Nutrition information <1 calorie, 0 grams protein, 0 grams fat, 0 grams carbohydrate, 4 mg sodium.
The sharp pain from a leg or foot cramp can stop you in your tracks or keep you from getting needed sleep. They are no fun. Cramps are typically harmless but can be a sign of an underlying medical condition–if they become regular, notify your doctor.
Read on to find the most common causes of leg and foot cramps and what you can do to prevent and treat them.
Download Healthful Tips: How to Relieve Foot and Leg Cramps
|Potential Causes of Foot and Leg Cramps
||Prevention and Treatment
|Exercising without warming up the muscles first.
||Warm up prior to exercise. Stretch and cool down afterwards.
|A deficiency of magnesium, calcium, sodium or potassium in the diet that keeps the muscle from relaxing properly.
||Eat a varied and healthful diet. Track your intake to insure you’re getting the daily recommended levels of calcium (1,500 mg after wls), potassium (4,700 mg), and magnesium (310-420 mg) Zero calorie electrolyte drinks provide sodium and potassium.
|Too much exercise can cause a buildup of lactic acid and overexcite nerves, triggering muscles to cramp.
||Ease into more intense exercise.
||Sip on calorie-free beverages between meals. Avoid caffeine and alcohol which can lead to dehydration.
|Reduced blood flow from atherosclerosis, tight shoes, or even from cold feet sticking out from blankets constricting blood vessels.
||Be mindful of wearing shoes that have room for toes to wiggle, consider wearing socks to bed, and eat a heart healthy diet to keep blood vessels working properly.
|Nerves get confused and misfire. This is common with neuropathy, Parkinson’s disease, or spine problems that compress the nerves of the lower back. It can also happen with common foot problems such as flat arches.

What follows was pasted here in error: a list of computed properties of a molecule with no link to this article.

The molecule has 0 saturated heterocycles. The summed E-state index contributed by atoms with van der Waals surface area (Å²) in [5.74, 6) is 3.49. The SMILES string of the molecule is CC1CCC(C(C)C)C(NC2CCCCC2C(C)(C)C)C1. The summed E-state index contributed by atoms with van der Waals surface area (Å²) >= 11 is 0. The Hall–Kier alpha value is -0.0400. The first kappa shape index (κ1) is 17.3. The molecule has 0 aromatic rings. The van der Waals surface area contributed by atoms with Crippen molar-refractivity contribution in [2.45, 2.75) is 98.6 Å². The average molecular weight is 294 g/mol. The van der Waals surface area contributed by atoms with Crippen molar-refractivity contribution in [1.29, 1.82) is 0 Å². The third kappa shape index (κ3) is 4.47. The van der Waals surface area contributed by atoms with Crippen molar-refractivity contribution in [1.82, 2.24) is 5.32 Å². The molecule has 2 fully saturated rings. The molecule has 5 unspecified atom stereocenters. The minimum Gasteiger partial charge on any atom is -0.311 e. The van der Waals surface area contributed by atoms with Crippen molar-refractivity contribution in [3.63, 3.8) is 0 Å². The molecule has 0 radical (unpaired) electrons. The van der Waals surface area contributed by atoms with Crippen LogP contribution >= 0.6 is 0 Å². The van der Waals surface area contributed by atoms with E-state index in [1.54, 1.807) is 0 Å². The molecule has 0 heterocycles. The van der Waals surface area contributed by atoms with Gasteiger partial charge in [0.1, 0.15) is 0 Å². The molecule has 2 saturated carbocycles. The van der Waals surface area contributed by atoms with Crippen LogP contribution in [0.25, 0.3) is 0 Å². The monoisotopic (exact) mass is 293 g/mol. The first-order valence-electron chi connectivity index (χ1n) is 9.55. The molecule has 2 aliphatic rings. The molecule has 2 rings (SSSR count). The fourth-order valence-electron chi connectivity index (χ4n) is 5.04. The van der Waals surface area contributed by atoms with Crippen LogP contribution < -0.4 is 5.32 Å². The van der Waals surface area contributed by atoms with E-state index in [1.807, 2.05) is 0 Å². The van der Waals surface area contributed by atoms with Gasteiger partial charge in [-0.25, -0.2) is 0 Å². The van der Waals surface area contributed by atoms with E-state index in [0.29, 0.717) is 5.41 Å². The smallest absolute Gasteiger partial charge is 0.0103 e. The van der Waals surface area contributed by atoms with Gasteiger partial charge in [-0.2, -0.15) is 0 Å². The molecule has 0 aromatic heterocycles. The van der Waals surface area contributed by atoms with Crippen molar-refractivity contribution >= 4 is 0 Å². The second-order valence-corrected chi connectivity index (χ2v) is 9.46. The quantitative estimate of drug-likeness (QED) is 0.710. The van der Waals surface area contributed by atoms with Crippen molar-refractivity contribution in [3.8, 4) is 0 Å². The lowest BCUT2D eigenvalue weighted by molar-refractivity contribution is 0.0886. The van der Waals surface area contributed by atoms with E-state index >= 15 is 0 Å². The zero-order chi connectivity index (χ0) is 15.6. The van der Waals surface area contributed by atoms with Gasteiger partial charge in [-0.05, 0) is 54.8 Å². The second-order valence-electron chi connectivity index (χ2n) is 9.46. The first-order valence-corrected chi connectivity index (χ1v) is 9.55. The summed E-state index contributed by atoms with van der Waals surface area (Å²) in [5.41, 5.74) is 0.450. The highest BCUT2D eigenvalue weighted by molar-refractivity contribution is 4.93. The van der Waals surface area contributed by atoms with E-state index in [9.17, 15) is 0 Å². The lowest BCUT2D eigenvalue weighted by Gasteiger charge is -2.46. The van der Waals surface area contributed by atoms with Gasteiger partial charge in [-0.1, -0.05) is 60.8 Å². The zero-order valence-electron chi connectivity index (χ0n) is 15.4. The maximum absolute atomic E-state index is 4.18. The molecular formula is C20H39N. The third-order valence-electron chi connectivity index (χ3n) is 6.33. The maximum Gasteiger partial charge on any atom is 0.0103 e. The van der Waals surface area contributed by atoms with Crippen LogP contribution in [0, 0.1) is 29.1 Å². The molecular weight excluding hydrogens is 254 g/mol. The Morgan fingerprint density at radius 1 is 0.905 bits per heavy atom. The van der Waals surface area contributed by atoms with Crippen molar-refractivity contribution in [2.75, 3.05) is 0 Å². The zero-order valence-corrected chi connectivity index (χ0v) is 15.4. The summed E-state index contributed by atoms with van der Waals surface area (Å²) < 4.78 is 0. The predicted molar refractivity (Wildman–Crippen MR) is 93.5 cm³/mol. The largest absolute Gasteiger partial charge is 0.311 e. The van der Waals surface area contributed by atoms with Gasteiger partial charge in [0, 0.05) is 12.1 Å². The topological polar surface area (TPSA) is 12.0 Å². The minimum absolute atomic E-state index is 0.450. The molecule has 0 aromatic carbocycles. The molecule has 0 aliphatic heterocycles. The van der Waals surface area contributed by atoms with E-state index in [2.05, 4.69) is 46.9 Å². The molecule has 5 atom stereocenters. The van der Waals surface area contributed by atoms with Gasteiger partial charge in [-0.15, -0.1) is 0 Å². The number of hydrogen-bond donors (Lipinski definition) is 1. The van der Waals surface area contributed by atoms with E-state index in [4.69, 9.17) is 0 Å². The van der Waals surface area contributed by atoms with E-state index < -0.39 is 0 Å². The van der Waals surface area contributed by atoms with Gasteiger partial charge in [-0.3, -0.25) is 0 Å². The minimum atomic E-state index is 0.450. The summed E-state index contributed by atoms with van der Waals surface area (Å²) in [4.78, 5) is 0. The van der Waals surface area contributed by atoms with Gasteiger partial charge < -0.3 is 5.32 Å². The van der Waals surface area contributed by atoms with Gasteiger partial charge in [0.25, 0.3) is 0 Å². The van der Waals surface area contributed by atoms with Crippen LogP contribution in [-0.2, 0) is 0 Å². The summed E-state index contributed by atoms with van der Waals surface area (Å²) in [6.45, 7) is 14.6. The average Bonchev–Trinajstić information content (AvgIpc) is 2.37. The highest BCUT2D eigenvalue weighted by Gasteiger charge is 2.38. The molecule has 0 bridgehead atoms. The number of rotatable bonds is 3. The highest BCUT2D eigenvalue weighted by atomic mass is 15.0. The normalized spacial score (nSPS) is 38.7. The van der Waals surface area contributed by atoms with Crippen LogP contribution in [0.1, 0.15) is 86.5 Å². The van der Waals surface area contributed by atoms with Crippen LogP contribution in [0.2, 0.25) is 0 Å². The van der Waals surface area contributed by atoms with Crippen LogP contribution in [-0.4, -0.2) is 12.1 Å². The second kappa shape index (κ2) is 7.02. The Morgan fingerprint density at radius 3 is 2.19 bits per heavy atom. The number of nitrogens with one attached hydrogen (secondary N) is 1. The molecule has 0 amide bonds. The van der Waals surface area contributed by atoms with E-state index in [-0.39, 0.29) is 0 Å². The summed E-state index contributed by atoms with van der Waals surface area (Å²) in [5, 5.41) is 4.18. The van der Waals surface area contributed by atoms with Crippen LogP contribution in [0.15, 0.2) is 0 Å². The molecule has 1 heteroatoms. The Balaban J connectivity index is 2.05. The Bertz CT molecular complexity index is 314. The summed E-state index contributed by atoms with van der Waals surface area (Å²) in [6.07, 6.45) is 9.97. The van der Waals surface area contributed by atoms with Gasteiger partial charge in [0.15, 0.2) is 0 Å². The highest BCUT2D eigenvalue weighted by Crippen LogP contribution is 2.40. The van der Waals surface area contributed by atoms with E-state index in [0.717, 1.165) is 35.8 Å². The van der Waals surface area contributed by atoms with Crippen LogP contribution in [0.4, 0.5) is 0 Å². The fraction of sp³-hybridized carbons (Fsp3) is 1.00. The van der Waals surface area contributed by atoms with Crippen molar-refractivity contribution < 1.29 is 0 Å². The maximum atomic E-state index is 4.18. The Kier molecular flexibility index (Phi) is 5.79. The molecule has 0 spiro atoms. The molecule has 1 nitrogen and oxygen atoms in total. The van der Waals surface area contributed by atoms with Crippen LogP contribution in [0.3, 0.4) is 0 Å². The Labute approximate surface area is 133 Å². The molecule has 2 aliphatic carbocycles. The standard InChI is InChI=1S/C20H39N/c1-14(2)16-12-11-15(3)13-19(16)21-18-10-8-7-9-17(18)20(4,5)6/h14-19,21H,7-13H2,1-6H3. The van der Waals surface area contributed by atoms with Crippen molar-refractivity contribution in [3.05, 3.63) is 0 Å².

||Work with your doctor to minimize the impact of medical conditions on foot and leg cramps.
|Certain drugs, like diuretics, increase the likelihood of foot and leg cramps.
||Talk with your doctor about side effects of the medications you take.
|Fatigue can trigger leg and foot cramps—tired muscles and nerves don’t function at their peak.
||Get adequate high quality sleep nightly.
|Low thyroid or hypothyroidism overtime can damage nerves leading to leg cramps.
||Ask your primary care doctor to monitor your thyroid function. About 12 percent of people develop a thyroid condition.
|Osteoarthritis, the most common type of arthritis, can cause pinched nerves in the spine leading to leg cramps.
||Keep weight and blood sugar in check and exercise regularly to reduce the risk of developing osteoarthritis.
|Diabetes can cause nerve damage. Typically, this leads to a feeling of numbness or tingling, but can also produce leg cramps when the nerves in the legs are not functioning properly.
||Weight loss surgery improves or resolves diabetes and reduces the risk of further diabetic nerve damage
|Muscle mass is typically lost with age, requiring the remaining muscle to work harder and get stressed more easily.
||Keep up a regular exercise routine throughout life stages.
|A new theory about the cause of leg and foot cramps is that they are a result of motor neurons firing uncontrollably. Strong flavors like vinegar, ginger, hot peppers, mustard and quinine all stimulate receptors that can override the inappropriate nerve firing.
||Take a shot of 2-3 oz of pickle juice, tonic water, or apple cider vinegar when you experience cramps.